At the foundation of the totalitarian enterprise is the belief that everything is possible—that is, the conviction that there are no limits to what human beings can do here on earth. We can remake both the world and ourselves. We can trace this vision of hyper-autonomy back to the founders of the modern scientific project, Bacon and Descartes, who first suggested human beings could attain the exalted position of masters and possessors of nature. We all live amidst the enormous material benefits of their revolution in thought, but we must also wonder whether this understanding of the natural world and man’s place in it is sufficient. This denial of natural limits is something that totalitarian regimes have in common with many currents of contemporary political thought.
These thoughts are prompted by member Robert Lux’s comments to Eric Ames' post on marriage and by an article from the Guardian on twins and abortion. In embracing this vision of man’s radical separation from nature, we are also inclined to a kind of reductionism where we treat human nature as if it were no different from everything else in the world. The biotechnical revolution continues to dramatically change the way we understand ourselves. Consider this remarkably honest statement from a woman who chose to abort one of her 14 week old twins:
"If I had conceived these twins naturally, I wouldn't have reduced this pregnancy, because you feel like if there's a natural order, then you don't want to disturb it. But we created this child in such an artificial manner – in a test tube, choosing an egg donor, having the embryo placed in me – and somehow, making a decision about how many to carry seemed to be just another choice. The pregnancy was all so consumerish to begin with, and this became yet another thing we could control."
Leon Kass has pointed to the dangers of moving “the mysterious and intimate processes of generation” from the “darkness of the womb to the bright artificial light of the laboratory.” I don’t think he could have imagined a more concise and telling statement that bears out his fears.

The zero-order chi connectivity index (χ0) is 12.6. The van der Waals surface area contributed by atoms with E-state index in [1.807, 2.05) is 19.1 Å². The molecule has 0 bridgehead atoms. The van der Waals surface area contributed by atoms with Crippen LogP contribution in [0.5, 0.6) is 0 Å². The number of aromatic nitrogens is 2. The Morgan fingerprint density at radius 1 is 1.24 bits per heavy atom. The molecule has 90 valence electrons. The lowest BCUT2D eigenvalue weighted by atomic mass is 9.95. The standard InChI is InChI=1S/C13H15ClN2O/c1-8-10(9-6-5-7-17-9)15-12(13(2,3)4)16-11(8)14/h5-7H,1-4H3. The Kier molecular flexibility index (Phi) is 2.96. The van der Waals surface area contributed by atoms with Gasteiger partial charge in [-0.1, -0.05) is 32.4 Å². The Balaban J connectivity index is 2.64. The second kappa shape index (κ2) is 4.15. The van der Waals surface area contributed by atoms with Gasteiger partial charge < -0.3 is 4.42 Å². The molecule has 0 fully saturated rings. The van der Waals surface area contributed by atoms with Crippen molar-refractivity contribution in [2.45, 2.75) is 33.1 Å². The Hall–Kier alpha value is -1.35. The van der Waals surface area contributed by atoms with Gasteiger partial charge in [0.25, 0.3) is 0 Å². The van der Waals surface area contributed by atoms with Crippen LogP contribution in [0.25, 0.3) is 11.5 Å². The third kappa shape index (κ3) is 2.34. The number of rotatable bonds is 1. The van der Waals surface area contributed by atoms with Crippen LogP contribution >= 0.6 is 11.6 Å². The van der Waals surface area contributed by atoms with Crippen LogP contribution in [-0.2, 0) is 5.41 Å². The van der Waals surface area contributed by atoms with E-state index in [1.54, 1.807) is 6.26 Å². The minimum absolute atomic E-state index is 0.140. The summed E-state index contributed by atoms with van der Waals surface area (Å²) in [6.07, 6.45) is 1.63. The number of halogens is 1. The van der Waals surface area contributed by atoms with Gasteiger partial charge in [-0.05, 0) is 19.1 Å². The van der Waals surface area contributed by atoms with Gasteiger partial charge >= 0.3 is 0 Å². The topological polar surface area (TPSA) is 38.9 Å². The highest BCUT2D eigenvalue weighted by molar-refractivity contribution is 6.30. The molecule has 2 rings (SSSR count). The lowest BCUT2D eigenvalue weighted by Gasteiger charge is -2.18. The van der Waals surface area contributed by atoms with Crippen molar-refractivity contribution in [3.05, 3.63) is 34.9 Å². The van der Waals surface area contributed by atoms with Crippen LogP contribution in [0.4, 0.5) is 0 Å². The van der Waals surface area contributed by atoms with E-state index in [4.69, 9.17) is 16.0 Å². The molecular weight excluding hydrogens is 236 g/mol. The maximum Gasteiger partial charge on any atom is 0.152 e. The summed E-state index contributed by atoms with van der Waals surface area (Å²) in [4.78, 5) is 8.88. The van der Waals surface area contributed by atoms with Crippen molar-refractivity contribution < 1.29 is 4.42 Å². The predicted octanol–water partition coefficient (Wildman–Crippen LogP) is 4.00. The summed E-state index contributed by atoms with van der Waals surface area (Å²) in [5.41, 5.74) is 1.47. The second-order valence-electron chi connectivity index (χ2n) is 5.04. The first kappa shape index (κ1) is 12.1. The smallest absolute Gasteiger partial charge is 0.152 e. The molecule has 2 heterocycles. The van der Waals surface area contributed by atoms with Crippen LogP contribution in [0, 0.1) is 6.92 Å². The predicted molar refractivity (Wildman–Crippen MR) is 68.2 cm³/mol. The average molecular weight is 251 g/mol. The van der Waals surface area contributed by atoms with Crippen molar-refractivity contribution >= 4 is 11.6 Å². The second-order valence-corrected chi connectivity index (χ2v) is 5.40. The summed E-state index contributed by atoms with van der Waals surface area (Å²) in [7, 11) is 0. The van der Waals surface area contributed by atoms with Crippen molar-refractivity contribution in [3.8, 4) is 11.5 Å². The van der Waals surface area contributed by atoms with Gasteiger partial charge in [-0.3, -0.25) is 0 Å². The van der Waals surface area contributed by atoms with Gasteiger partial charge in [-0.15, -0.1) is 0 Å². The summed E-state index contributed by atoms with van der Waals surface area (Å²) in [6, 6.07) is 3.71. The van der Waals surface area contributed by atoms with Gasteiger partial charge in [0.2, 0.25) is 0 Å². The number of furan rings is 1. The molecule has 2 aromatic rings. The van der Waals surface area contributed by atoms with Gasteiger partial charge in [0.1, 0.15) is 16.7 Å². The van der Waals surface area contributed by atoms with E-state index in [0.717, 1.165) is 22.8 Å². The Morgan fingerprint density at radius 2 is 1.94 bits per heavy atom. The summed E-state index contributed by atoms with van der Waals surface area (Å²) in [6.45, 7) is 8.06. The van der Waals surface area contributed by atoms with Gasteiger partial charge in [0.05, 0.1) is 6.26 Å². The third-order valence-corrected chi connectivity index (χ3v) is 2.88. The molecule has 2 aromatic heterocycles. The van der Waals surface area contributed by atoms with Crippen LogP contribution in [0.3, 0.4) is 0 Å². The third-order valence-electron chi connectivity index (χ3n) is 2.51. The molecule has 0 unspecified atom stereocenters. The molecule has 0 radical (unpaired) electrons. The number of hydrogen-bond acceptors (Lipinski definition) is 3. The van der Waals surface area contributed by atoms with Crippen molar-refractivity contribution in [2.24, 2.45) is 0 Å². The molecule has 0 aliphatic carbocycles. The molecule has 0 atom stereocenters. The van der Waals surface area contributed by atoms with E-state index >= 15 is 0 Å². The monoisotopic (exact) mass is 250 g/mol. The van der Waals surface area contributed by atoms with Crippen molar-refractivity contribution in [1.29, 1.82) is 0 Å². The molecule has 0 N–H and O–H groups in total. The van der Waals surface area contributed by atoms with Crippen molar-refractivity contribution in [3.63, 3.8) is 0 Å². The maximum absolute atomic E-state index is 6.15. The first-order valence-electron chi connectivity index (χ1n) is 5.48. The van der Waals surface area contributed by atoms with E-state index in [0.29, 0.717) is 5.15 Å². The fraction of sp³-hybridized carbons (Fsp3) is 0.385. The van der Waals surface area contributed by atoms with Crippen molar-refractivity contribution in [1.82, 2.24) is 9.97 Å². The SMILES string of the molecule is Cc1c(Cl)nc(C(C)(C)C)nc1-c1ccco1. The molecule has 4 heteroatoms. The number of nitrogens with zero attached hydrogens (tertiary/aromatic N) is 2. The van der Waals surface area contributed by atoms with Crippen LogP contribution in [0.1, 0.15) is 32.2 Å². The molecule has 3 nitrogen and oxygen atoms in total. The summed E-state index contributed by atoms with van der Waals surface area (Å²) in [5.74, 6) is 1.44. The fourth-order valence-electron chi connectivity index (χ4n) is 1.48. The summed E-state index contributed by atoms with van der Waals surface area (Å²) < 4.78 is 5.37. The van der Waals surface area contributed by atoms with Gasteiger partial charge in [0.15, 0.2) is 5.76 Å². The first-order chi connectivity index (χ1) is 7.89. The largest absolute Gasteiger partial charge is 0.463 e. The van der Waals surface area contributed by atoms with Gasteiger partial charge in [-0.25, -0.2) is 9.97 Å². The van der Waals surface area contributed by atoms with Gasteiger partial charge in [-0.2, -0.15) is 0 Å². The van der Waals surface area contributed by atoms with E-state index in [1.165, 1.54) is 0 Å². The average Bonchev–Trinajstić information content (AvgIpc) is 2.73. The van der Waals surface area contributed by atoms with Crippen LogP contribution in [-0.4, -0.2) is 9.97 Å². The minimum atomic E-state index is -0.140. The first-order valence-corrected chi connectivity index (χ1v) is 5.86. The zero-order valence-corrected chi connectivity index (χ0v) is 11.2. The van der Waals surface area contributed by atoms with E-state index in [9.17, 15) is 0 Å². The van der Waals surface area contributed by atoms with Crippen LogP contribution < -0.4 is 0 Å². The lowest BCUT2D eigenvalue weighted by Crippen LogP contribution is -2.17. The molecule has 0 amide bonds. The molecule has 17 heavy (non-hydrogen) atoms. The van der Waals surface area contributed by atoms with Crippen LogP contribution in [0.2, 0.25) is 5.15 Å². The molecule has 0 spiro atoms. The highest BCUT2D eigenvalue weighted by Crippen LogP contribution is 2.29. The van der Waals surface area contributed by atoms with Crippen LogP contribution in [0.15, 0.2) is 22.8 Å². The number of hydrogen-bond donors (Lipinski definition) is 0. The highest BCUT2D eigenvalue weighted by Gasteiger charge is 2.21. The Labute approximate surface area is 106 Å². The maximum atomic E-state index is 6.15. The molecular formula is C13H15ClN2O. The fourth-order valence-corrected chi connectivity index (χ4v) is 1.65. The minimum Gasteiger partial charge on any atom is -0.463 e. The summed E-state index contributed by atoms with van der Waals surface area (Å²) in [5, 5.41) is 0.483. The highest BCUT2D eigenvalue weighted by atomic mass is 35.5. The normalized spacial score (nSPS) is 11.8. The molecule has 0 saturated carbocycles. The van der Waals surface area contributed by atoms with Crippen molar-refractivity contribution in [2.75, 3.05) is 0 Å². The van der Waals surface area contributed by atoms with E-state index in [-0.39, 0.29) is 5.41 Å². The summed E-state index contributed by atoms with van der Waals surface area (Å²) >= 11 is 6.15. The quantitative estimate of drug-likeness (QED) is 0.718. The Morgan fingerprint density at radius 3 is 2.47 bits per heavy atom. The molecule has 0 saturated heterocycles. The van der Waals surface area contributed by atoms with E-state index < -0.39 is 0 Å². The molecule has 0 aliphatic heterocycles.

I’ve spent and continue to spend a great deal of time thinking about totalitarianism. In what guise will it appear next? What if we don’t need some dramatic revolutionary change in government, some new political ideology, but only an ever-gradual, barely noticeable change in our sense of ourselves? In other words, don’t worry so much about Orwell’s 1984 but about Huxley’s Brave New World. The great dissidents knew that they were struggling against more than a deeply unjust political order—they struggled against (in the phrase of Chantal Delsol) the “systematic destruction of man’s reality.” As Václav Havel put it, “The natural world, in virtue of its very being, bears within it the presupposition of the absolute which grounds, delimits, animates, and directs it, without which it would be unthinkable, absurd, and superfluous, and which we can only quietly respect. Any attempt to spurn it, master it, or replace it with something else, appears... as an expression of hubris for which humans must pay a heavy price.” Aristotle famously argued we are strange in-between beings—higher than beasts but lower than the gods. When we play God, do we not become even lower than the beasts?